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Landmark College in Putney is seeking town and state permits to construct its first athletic field as well as a new facilities operations building. The school already has raised more than $1 million for the project.


Landmark plans further expansion

College seeks town and state permission to build its first athletic field and a new facilities operations building

PUTNEY—A little over six months after cutting the ribbon on a $10 million expansion project, Landmark College administrators are looking to grow again.

The college, which specializes in serving students with learning difficulties, has submitted town permitting documents for construction of a new facilities-operations building and the campus’s first athletic field.

Landmark President Peter Eden said the school has raised more than $1 million for the athletic facilities, a project that he believes is necessary to keep pace with the school’s continuing evolution as both a two- and four-year college.

“We’ll be able to better recruit students,” Eden said. “And we’ll be able to better retain students.”

A pioneering program

Landmark operates on the grounds of the former Windham College off Route 5 just north of the village center. When Landmark opened in 1985 with a two-year degree program, it was a pioneer in tailoring college programs to students with dyslexia.

Three decades later, administrators say the school is one of the few accredited colleges in the U.S. that focus exclusively on students with learning disabilities, including dyslexia, attention-deficit/hyperactivity disorder, and autism-spectrum disorder.

While the college’s mission hasn’t changed much, the curriculum and the campus have been evolving. Landmark offered its first bachelor’s-degree program in 2012 and announced the addition of two more such programs in 2015.

Also in 2015, Landmark officially opened the $10 million, 29,000-square-foot Nicole Goodner MacFarlane Science, Technology and Innovation Center. The facility features classrooms, meeting space, faculty offices, and labs; it also hosts the Landmark College Institute for Research and Training.

‘Much-needed’ athletic facilities

The latest expansion plans aren’t on that same scale but are nonetheless significant for a relatively small college of just 450 students. The driver behind the project, school officials wrote in a permitting application, is “creation of much-needed athletic facilities.”

“After an exhaustive search for locations that would accommodate a new athletic field, the college has put together a series of projects that optimally sites the field in close proximity to the main campus and creates a new, welcoming, southern entrance to the college,” Landmark administrators wrote.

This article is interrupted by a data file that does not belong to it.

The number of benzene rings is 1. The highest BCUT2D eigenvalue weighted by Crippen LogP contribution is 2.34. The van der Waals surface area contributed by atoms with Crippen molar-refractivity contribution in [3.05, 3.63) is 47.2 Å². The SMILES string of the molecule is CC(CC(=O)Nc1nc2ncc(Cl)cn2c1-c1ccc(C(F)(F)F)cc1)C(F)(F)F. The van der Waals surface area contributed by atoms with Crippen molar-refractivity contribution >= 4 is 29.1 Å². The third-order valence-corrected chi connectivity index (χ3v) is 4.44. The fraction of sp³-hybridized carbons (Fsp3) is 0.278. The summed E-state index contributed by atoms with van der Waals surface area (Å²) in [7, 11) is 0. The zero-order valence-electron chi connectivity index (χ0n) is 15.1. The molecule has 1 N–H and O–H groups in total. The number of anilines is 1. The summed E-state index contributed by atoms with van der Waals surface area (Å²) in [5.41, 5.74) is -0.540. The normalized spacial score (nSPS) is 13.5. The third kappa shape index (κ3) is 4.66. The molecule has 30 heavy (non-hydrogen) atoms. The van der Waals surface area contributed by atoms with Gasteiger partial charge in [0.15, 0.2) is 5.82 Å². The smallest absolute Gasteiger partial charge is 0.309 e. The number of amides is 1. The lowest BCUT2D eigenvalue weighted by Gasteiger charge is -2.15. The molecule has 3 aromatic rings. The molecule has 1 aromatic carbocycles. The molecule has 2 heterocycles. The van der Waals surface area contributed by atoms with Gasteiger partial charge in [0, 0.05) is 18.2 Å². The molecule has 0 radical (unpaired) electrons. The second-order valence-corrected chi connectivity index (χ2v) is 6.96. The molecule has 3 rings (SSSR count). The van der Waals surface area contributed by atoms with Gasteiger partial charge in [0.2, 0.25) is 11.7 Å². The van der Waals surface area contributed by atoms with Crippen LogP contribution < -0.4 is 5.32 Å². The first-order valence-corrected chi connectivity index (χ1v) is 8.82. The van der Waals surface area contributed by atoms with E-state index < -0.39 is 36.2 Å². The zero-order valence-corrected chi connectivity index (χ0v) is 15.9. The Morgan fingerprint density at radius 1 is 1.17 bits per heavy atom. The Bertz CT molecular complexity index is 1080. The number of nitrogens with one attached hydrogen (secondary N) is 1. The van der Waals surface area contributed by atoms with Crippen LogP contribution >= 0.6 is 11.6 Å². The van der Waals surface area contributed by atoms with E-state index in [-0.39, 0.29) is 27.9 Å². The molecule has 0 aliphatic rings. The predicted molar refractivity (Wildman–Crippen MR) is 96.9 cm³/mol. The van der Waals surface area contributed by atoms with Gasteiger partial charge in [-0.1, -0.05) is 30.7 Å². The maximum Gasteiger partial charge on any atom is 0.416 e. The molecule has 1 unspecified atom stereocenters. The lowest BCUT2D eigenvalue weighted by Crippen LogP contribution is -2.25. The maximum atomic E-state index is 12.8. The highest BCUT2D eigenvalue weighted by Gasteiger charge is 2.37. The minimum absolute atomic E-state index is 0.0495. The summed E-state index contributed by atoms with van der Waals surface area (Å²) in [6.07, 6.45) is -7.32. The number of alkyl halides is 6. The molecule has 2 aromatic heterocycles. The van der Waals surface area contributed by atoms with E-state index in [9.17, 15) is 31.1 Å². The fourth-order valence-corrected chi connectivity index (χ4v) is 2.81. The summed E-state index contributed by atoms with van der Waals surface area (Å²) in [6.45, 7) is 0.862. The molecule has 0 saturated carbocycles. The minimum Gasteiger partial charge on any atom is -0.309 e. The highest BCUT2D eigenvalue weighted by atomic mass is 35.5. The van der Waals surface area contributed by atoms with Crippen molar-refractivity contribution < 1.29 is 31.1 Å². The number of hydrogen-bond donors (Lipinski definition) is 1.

The plan is to place a regulation-size field for soccer and lacrosse on a parcel along River Road South near Charles Drake Lane — a spot currently occupied by Landmark’s facilities services building and a gravel lot.

“With the purchase of approximately one acre of land from the abutting land owner to the south, the field is designed to fit into the landscape and minimize impacts to existing roadways, utilities and natural areas,” school officials wrote.

The field will be accompanied by a relatively small “team room” that also provides concession and restroom facilities. There will be bleachers, but Eden said there is no plan for lighting the field.

Landmark lists organized teams for sports, including cross country, basketball, baseball, softball, and soccer. The campus quad can host the latter sport, but Eden cites the need for a regulation-size field.

He also said athletic facilities are an expected feature at modern college campuses.

“Our students simply deserve an athletic field,” Eden said. “They want one, and they need one.”

Eden said the field will feature “all-weather” artificial turf to allow for greater use during and after inclement weather. He’s hoping that the field will serve Landmark’s student body as well as local residents.

“It’s going to be beautiful, and it’s going to be available to the community. We’re wide open to sharing our facilities with the community,” Eden said. “It will be a nice opportunity for people who might otherwise not investigate the college to see what a really nice campus we have.”

Landmark administrators expect to relocate their facilities operations to a parcel just across River Road South, where a new building will host offices, shop space, and storage, permitting documents show.

Hopes for fall completion

Putney’s Development Review Board is scheduled to consider Landmark’s plans at an April 19 hearing at the town office. Officials said the college also will need a state Act 250 land-use permit.

If all goes smoothly, Eden said he wants to see the projects completed by September — just in time for the fall semester. “It won’t have any [negative] impact on the environment here. It’s hopefully an easy decision to support the facility,” he said.

Landmark set a $1.5 million fundraising goal for the athletic-facilities project and already has gathered $1.1 million, Eden said. That comes on the heels of a capital campaign for the MacFarlane building that raised nearly $7.25 million — $250,000 more than the college’s initial goal.

Eden said that level of consistent giving has allowed Landmark to pursue its expansion plans without burdening the college’s operational budget.

“Many of the donors have kids who were students here, and this place changed their lives. These are very, very grateful friends of the college,” Eden said. “When you come and ask them, they’ve been generous.”

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Originally published in The Commons issue #351 (Wednesday, April 6, 2016). This story appeared on page A1.

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